To Shakespeare's Globe, to be groundlings, standing in the drizzle for A Midsummer Night's Dream.
Shark, Squirrel and Tiger are in dispute over how many times we have seen this play, an argument that both pisses me off for its pointlessness, but makes me feel congratulations are due to the Head of the Home Ed Department.
Personally, Midsummer is one of those plays I can take or leave. Consequently, I have left it to well-past summer, just before it's due to finish, maybe secretly hoping there won't be any standing tickets left.
The treatment of the Pyramus and Thisbe turn is always worth looking forward to, but I am now cynically and bitterly gone so far past anticipations or expectations of romance, I can only endure the play's sweet fallings-in-and-out of love, enjoying the mockery, while feeling vaguely annoyed at youth, and holding back the urge to heckle Helena.
Anyway, after the play (was it four? or five? do we count cinema?) we took the now-obligatory stroll along the stinking Thames to grub out decayed and spat-out animal bones. These I can clean up and stitch to the hides of dead creatures. So that cheered me up a bit.
Otherwise, there is a little light reading to catch up with: Cambridge University's school starting age.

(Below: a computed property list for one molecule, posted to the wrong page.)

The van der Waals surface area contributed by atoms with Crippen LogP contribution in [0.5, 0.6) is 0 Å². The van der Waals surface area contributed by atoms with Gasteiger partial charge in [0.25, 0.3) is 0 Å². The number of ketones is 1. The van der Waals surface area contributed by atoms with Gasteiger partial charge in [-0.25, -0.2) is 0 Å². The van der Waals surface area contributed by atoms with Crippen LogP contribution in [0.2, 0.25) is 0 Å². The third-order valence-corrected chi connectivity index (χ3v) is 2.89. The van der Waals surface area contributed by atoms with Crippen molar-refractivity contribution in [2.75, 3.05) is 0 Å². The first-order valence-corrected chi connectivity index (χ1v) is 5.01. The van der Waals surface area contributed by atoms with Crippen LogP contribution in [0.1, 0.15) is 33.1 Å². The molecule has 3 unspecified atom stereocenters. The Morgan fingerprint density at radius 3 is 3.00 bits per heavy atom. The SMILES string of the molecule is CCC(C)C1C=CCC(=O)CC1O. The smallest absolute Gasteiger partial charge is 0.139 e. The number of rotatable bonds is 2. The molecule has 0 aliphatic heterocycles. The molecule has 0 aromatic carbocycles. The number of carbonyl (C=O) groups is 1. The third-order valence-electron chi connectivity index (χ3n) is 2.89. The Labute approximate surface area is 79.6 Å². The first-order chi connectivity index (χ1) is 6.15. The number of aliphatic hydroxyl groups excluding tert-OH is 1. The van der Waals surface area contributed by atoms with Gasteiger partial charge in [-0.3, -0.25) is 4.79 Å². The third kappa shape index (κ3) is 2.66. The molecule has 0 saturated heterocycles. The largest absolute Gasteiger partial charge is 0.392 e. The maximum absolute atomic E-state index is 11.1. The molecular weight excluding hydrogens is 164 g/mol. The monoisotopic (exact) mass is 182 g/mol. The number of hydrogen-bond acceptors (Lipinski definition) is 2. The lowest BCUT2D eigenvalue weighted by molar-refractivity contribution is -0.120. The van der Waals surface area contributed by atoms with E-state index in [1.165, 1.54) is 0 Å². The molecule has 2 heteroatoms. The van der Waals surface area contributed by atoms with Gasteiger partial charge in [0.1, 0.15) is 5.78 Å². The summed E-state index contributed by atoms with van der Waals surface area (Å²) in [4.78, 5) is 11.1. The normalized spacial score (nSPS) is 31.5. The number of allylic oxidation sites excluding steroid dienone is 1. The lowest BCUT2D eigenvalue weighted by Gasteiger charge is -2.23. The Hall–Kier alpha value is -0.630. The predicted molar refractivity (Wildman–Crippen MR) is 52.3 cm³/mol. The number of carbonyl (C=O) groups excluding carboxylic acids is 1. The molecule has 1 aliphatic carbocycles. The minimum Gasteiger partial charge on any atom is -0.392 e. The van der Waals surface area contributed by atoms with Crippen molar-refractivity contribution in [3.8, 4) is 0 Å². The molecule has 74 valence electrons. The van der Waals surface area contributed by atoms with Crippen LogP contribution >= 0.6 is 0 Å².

I would just like to say that Shark, Squirrel and Tiger are living proof (along with thousands of other kids) that Home Education Departments up and down this land are providing effective forms of play-based learning on a 365-day term.
The kids are probably no worse and no better than many schooled-aged peers in terms of what stuff they know and could get tested on. Mine, for example, are crap at maths, love English, have appalling handwriting, and like Chemistry. Most importantly, they would give you a debate worth its weight in gold if you dared to suggest there should even be a school starting age.
The other credits to the Home Education Department - apart from repeated showings of A Midsummer Night's Dream - is that the students usually do not binge-drink, cyber-bully, become obsessed with designer labels, or call each other bitch.